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    If I were "toolcat" I'd pull those wheels and check for wheel cylinder leakage, axle shaft and or hub seal leakage, broken spring or springs and possible broken self adjuster cable. Broken cable would cause out of adjustment issue and possible noise while laying in drum, along with a possible broken spring. Grease and or brake fluid leakage(from wheel cyl) would cause grabbing unless brake lining is soaked with such. Of course check BRAKE ADJUSTMENT. A lot of times operators don't brake before changing direction, so self adjusters do not get actuated (they only get actuated when brakes are applied in reverse).
    Toyota sells complete backing plates with shoes,springs,wheel cylinders,AND new park brake cables attached, and they sell the brake parts individually....in any case, it's easier to do a brake job with the backing plates removed (8-10 bolts hold backing plates and brakes to the axle). Change brakes on the bench, then reassemble the complete backing plate to the axle. (you wont be able to control the hold down spring pins during re-assembly of the brake shoes with the backing plates on the axle). Machine looks to be a 7FG-42GCU. Oh, check your steering axle trunnion bushings with 25K on the clock. Maybe some drive tires..when rubber depth gets to one inch or below, the machine rides hard and looses a lot of speed compared to 2.5" rubber depth.
    Tools..1.5" socket for lugnuts,17mm for axle shaft bolts,screwdriver to remove lock screw in bearing adjusting nut, 3.25" socket for bearing adjusting nut (stamped steel type, NOT A CHISEL), pull drum and inspect.

    Sorry about the keyboard diarhea, I'm fussy, especially when it comes to brakes. PB

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  20. #76
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    Quote Originally Posted by Mud View Post
    Attachment 206729

    My 5K Clark. Triple mast. I put a side shift with fork positioning on it and am now forever spoiled for any forklift without positioning. The truck only has 3 valves, I put a solenoid valve on the carriage and connected it with a cordomatic reel to a switch on the lever. Has worked fine for years. Next thing it needs is a cctv camera between the forks and one on the rear with an LCD screen on the dash. I wish the cage was as tall as the mast, I bump my head on it when it bounces.
    that looks familiar 9-22-2018.jpg
    mine was built 1993, GPX-30E, got it for free, saved from going to the scrap dealer...had sat outside 2 years, needed a lot of stuff, mostly due to just shoddy maintenance by a horrid 'mechanic'...

    mines only got 2 valves/no mast hoses- but the idea of a solenoid for shifting between positioning/sideshift off a single valve is great!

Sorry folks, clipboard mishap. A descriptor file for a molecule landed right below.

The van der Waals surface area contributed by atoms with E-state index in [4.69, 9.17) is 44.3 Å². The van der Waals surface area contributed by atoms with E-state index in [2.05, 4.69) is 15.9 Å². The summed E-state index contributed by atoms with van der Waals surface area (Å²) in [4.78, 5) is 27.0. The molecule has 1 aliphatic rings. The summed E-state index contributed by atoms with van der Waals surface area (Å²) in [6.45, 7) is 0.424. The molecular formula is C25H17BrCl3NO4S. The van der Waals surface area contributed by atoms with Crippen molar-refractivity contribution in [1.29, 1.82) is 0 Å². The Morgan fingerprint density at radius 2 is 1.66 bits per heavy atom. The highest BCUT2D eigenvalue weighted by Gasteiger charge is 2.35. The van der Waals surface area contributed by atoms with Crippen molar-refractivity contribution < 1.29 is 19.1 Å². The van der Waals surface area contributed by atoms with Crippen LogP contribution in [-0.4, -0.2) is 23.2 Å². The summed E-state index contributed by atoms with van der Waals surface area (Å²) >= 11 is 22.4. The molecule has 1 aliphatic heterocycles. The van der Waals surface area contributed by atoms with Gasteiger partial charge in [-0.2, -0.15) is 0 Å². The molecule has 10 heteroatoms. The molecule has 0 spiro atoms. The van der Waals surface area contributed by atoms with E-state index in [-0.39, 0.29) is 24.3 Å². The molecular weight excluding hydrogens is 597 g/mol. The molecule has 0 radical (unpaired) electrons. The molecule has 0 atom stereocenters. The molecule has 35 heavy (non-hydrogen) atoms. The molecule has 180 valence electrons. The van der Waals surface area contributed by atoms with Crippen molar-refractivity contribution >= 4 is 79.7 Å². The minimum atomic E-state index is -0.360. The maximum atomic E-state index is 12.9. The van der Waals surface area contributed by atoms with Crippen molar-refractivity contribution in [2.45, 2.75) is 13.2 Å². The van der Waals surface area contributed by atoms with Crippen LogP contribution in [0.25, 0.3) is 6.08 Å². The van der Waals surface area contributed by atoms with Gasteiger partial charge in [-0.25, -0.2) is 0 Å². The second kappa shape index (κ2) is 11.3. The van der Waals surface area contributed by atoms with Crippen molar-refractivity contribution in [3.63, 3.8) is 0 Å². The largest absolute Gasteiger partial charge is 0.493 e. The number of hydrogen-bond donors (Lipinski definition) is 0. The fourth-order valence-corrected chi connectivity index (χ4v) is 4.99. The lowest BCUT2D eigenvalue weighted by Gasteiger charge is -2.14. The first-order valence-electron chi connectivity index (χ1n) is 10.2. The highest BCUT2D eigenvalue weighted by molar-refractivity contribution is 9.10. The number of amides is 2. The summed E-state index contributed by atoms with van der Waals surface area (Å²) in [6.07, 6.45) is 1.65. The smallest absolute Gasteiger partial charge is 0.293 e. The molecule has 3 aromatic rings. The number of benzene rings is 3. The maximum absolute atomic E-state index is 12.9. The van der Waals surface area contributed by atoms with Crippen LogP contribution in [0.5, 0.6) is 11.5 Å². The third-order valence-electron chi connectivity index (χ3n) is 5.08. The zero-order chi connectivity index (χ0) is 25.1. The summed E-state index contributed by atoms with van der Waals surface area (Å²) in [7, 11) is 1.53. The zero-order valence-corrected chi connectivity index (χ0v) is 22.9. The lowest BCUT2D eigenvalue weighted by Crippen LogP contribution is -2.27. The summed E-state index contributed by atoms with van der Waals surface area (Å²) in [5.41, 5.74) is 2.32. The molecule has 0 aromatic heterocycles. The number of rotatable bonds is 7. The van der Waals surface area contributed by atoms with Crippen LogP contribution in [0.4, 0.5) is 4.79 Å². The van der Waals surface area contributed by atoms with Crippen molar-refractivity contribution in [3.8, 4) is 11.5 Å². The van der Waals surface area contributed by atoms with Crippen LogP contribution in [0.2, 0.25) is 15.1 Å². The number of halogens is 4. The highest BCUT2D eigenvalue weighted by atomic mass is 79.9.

I just pulled a sideshift off another truck they are scrapping today, was amazed the only thing locking the sideshift on is a plastic insert! rocks in my head, hate seeing useable stuff scrapped it reasonably saveable- if I can fix steering, saved a 1963 towmotor 462SLP4020 that was gonna go too...if i can fix the steering(hard as heck, pivots ok, no assist- heard rumors old mechanic removed it/made it manual because it was leaking) plan is to repair whats needed,strip/paint od green-white star-etc/put tires on/donate to local air museum...they could use another one, it looks the 'motif' to sit inside with old aircraft/hardware displays

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  22. #77
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    Default genuine amish

    Here is an interesting local lift.
    genuine amish all air operated0217180823a95310000.jpg

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  24. #78
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    d25e92f0-36e2-4f94-bf9c-24b917791025.jpgHere’s a neat forklift accessory, a self-contained potty and plumbing system for those busy operators who don’t want to leave their rig to take care of business. A privacy package, with TP dispenser, is a separate option, and a good idea if your workplace has more than one of the 5 official-recognized sexes working in view of the forklift.

  25. Likes M.B. Naegle liked this post
  26. #79
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    Quote Originally Posted by blgmachine View Post
    Here is an interesting local lift.
    genuine amish all air operated0217180823a95310000.jpg
    Wonder how they were able to rationalize all that arc welding...

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  28. #80
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    Quote Originally Posted by blgmachine View Post
    Here is an interesting local lift.
    genuine amish all air operated0217180823a95310000.jpg
    Does someone ride that thing to control it, or is it done from the ground? Why pneumatic? Are hydraulics forbidden? Looks like a crazy contraption!